By allowing individuals to view an environment from different angles and distances, they can better understand how to react to a given situation. In addition, they can learn how to navigate a space and interact with objects safely and efficiently.
This type of training can be invaluable in helping individuals prepare for real-world situations.

Immersion

360-degree stereoscopic video provides an incredibly immersive experience that closely mimics the real world. This allows trainees to practice in virtual environments that closely resemble the actual conditions they will encounter on the job.

Interactivity

360-degree stereoscopic video allows trainees to interact with the virtual environment in a way that is not possible with traditional 2D video. This provides a more engaging and interactive training experience.

Safety

With 360-degree stereoscopic video, trainees can practice in virtual environments that are not possible or safe to replicate in the real world. This includes hazardous environments, such as industrial settings or emergency response scenarios.

Cost-effectiveness

360-degree stereoscopic video can be more cost effective than traditional training methods, such as live simulations or on-the-job training. This is because the virtual environments can be reused multiple times and are not subject to wear and tear.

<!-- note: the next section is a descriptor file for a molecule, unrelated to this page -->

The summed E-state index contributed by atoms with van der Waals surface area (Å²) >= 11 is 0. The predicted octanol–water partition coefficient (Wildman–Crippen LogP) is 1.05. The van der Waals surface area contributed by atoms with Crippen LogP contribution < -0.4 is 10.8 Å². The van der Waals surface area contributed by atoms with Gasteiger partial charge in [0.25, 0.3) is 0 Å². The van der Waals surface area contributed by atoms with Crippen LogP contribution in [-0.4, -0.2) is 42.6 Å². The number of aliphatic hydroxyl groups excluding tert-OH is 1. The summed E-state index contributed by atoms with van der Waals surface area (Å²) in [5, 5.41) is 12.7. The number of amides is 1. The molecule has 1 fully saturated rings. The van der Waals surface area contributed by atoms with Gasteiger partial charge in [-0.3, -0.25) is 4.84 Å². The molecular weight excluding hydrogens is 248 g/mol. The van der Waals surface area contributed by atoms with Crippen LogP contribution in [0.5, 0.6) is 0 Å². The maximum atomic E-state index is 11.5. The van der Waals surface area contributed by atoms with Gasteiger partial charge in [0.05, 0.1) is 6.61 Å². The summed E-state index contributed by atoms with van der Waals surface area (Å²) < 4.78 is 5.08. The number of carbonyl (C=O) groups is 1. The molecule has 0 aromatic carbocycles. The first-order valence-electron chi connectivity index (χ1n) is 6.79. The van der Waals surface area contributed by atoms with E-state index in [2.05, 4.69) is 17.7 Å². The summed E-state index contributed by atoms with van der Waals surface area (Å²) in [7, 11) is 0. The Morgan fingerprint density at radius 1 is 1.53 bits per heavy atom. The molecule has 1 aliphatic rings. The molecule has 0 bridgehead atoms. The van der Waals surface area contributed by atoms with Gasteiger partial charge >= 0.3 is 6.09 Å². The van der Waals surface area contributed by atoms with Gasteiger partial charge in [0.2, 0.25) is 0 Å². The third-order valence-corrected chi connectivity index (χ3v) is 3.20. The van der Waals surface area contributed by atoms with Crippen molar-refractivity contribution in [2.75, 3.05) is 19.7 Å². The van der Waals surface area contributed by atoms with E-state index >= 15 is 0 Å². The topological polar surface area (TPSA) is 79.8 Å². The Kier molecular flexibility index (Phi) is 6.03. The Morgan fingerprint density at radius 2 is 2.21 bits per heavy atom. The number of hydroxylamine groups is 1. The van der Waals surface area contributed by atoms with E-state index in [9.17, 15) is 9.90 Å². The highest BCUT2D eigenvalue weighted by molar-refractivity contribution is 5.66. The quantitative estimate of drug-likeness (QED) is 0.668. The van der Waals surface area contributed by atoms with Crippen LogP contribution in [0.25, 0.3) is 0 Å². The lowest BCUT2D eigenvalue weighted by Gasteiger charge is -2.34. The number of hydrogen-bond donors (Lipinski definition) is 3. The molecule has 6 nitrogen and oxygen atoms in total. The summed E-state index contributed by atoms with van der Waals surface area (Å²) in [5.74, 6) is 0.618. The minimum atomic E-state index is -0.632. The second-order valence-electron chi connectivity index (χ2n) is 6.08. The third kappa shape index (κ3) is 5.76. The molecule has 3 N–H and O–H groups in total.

Flexibility

360-degree stereoscopic video can be easily customized to meet specific training needs. This allows for tailored training programs that are more effective for individual trainees or specific industries.

Computer Generated (CGI) Simulations
cgi vr training

CGI, or computer-generated imagery, is the use of computer graphics to create realistic images, animations, and simulations. When combined with VR technology, CGI simulations can create highly realistic and immersive virtual environments or digital twins that are ideal for training purposes.

Realism

CGI simulations can create highly realistic virtual environments that closely mimic real-world scenarios. This allows trainees to practice in environments that closely resemble the actual conditions they will encounter on the job. Many times these scenarios are digital twins of real-world environments and job processes.

Safety

With CGI simulations, trainees can practice in virtual environments that are not possible or safe to replicate in the real world. This includes dangerous environments, such as industrial settings or emergency response scenarios. An example would be working with electricity, in VR you mitigate risk entirely by using a virtual environment.

Cost-effectiveness